On Wednesday afternoon, the Trump administration and U.S. Senate somehow managed to strike a deal on a massive financial aid package – about $2 trillion – to give the nation's economy a jump start following the COVID-19 economic downturn.

For many on Guam who have been laid off or working with reduced hours, this development is welcome news. What happened in Washington, D.C., means Guam's displaced workers are one step closer to getting temporary financial assistance.

The final version of the deal wasn't available as of press time, but a draft contains a provision that provides $1,200 for every adult citizen, $2,400 for married couples and $500 per child.

That cash, if this legislation is signed into law, will help.

But it should be noted that many of our households, according to previous economic data, make just barely enough to survive from paycheck to paycheck particularly in light of the higher cost of goods on Guam.

This means our local government must remain proactive in combining what the federal government will provide and what local efforts in economic assistance, loosening of regulations or in-kind help can be mobilized.

With the complexity of the federal aid package, we'd like to suggest that the local government set up a helpline – by phone, through social media and a website – so people can ask questions and prepare documents this early.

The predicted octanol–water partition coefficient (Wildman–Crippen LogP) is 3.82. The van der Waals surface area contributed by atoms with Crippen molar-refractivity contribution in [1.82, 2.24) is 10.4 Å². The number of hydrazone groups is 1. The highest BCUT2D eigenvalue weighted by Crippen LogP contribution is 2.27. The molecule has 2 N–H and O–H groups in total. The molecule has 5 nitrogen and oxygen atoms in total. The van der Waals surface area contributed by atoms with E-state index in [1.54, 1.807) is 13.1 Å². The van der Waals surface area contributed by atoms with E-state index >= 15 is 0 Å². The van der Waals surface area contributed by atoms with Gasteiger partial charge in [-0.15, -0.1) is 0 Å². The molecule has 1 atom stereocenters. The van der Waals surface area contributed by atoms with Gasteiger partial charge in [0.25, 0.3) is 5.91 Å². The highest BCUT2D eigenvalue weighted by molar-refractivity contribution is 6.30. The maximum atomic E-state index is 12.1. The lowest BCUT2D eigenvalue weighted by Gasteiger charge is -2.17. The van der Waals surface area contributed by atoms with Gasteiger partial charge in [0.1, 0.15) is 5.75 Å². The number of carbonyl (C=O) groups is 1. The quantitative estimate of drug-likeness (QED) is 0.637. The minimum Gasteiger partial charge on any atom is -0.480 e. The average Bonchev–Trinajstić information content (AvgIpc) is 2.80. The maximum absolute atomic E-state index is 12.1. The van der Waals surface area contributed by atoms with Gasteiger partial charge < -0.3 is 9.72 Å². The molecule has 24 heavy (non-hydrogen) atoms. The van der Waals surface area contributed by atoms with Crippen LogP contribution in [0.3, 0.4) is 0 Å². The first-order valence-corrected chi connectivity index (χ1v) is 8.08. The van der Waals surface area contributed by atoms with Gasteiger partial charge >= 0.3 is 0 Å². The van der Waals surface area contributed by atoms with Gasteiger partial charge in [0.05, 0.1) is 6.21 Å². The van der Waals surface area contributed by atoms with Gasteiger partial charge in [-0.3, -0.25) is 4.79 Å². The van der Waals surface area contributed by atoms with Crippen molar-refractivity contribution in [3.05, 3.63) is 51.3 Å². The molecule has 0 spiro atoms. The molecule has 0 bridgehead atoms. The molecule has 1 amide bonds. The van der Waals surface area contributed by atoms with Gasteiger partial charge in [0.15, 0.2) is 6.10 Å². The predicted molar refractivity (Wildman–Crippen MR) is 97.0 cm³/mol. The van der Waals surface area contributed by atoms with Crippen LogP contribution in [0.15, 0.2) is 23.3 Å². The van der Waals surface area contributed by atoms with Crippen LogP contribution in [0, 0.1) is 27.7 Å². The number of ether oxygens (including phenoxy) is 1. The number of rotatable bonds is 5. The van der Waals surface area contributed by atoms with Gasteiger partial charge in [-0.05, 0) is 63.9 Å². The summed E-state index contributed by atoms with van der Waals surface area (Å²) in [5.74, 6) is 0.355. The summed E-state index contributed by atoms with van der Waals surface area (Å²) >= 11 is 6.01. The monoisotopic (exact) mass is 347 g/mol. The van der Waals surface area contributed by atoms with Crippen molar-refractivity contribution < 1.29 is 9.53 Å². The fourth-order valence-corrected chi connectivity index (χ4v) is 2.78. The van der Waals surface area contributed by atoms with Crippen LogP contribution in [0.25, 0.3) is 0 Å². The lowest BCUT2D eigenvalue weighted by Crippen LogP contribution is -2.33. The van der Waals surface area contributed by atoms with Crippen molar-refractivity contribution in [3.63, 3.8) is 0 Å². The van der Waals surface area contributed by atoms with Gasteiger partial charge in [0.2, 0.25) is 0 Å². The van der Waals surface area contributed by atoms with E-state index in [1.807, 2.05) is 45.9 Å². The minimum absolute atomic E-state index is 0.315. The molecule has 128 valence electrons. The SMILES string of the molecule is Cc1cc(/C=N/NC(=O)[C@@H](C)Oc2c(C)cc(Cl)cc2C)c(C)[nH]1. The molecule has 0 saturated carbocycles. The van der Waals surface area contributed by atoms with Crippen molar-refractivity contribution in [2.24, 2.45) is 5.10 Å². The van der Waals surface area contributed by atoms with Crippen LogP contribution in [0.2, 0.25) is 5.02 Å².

One of the federal economic stimulus provisions provides an unemployment cash benefit. What our local residents could use from the local government is knowledge on how this would benefit Guam workers, what are the criteria for qualification. Many have asked questions related to this issue. Are non-U.S. citizens qualified? How much and for how long will the aid be? What other forms of help are being provided? Guamanians need answers.  

The administration and local senators were quick to set up a one-stop center for the war claims payments.

They should do something similar for the thousands of displaced Guam workers. Every day is now a struggle for many Guam households who aren't getting paid and are home wondering where money for next month's bill payments will come from.

With many businesses closed, there aren't many low-wage workers who are working and getting paid.

The ban on congregating and socializing should not be a barrier for GovGuam to set up a helpline for displaced workers. Again, this system can be made accessible via phone, social media and a website.

Workers need help with information and a guiding hand. When people worry about bills and how they're going to be paid, the more help they would need on figuring out how and where they can get help.

Get on it, Guam elected officials.

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